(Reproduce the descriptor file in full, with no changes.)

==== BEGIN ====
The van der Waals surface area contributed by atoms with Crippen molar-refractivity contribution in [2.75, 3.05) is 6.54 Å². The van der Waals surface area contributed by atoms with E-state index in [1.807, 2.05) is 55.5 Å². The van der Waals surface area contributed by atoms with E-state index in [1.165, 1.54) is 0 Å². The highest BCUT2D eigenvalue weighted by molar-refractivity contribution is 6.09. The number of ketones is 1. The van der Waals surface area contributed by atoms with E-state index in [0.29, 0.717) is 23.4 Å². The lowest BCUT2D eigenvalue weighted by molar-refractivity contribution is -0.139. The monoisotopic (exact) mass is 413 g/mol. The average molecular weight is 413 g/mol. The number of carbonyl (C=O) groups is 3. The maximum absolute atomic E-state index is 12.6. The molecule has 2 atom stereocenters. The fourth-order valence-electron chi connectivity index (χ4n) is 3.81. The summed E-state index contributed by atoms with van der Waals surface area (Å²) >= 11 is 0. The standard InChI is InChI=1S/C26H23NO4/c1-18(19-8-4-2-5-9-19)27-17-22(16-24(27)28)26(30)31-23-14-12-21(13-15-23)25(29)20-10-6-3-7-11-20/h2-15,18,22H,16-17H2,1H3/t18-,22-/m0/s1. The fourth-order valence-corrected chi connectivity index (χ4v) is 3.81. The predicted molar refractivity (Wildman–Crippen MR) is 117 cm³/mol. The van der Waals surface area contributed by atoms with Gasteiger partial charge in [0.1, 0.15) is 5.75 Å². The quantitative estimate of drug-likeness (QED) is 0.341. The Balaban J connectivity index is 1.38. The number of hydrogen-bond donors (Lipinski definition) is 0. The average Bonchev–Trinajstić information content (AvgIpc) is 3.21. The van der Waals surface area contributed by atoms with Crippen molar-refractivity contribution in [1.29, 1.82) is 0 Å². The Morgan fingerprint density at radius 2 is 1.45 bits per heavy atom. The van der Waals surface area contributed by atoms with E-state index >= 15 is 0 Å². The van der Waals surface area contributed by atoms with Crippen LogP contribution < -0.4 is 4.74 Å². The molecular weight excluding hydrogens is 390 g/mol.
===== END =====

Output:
The van der Waals surface area contributed by atoms with Crippen molar-refractivity contribution in [2.75, 3.05) is 6.54 Å². The van der Waals surface area contributed by atoms with E-state index in [1.807, 2.05) is 55.5 Å². The van der Waals surface area contributed by atoms with E-state index in [1.165, 1.54) is 0 Å². The highest BCUT2D eigenvalue weighted by molar-refractivity contribution is 6.09. The number of ketones is 1. The van der Waals surface area contributed by atoms with E-state index in [0.29, 0.717) is 23.4 Å². The lowest BCUT2D eigenvalue weighted by molar-refractivity contribution is -0.139. The monoisotopic (exact) mass is 413 g/mol. The average molecular weight is 413 g/mol. The number of carbonyl (C=O) groups is 3. The maximum absolute atomic E-state index is 12.6. The molecule has 2 atom stereocenters. The fourth-order valence-electron chi connectivity index (χ4n) is 3.81. The summed E-state index contributed by atoms with van der Waals surface area (Å²) >= 11 is 0. The standard InChI is InChI=1S/C26H23NO4/c1-18(19-8-4-2-5-9-19)27-17-22(16-24(27)28)26(30)31-23-14-12-21(13-15-23)25(29)20-10-6-3-7-11-20/h2-15,18,22H,16-17H2,1H3/t18-,22-/m0/s1. The fourth-order valence-corrected chi connectivity index (χ4v) is 3.81. The predicted molar refractivity (Wildman–Crippen MR) is 117 cm³/mol. The van der Waals surface area contributed by atoms with Gasteiger partial charge in [0.1, 0.15) is 5.75 Å². The quantitative estimate of drug-likeness (QED) is 0.341. The Balaban J connectivity index is 1.38. The number of hydrogen-bond donors (Lipinski definition) is 0. The average Bonchev–Trinajstić information content (AvgIpc) is 3.21. The van der Waals surface area contributed by atoms with Crippen molar-refractivity contribution in [1.29, 1.82) is 0 Å². The Morgan fingerprint density at radius 2 is 1.45 bits per heavy atom. The van der Waals surface area contributed by atoms with E-state index >= 15 is 0 Å². The van der Waals surface area contributed by atoms with Crippen LogP contribution < -0.4 is 4.74 Å². The molecular weight excluding hydrogens is 390 g/mol.